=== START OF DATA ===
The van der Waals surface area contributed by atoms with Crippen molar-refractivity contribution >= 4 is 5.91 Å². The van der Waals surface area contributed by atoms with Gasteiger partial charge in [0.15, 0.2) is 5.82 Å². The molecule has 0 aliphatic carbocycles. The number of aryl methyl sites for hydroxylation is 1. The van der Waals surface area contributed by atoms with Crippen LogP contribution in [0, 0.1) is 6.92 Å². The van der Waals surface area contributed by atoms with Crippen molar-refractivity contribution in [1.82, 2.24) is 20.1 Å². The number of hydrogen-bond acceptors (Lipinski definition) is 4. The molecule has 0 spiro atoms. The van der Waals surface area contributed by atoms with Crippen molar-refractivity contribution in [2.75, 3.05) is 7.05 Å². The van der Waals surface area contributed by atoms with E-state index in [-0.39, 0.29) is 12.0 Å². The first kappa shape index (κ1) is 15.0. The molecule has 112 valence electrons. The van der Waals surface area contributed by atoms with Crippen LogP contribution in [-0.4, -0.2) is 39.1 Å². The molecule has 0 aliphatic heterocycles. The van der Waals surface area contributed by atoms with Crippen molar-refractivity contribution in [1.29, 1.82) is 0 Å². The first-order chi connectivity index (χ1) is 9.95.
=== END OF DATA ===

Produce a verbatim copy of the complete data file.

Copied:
The van der Waals surface area contributed by atoms with Crippen molar-refractivity contribution >= 4 is 5.91 Å². The van der Waals surface area contributed by atoms with Gasteiger partial charge in [0.15, 0.2) is 5.82 Å². The molecule has 0 aliphatic carbocycles. The number of aryl methyl sites for hydroxylation is 1. The van der Waals surface area contributed by atoms with Crippen LogP contribution in [0, 0.1) is 6.92 Å². The van der Waals surface area contributed by atoms with Crippen molar-refractivity contribution in [1.82, 2.24) is 20.1 Å². The number of hydrogen-bond acceptors (Lipinski definition) is 4. The molecule has 0 spiro atoms. The van der Waals surface area contributed by atoms with Crippen molar-refractivity contribution in [2.75, 3.05) is 7.05 Å². The van der Waals surface area contributed by atoms with E-state index in [-0.39, 0.29) is 12.0 Å². The first kappa shape index (κ1) is 15.0. The molecule has 112 valence electrons. The van der Waals surface area contributed by atoms with Crippen LogP contribution in [-0.4, -0.2) is 39.1 Å². The molecule has 0 aliphatic heterocycles. The van der Waals surface area contributed by atoms with Crippen molar-refractivity contribution in [1.29, 1.82) is 0 Å². The first-order chi connectivity index (χ1) is 9.95.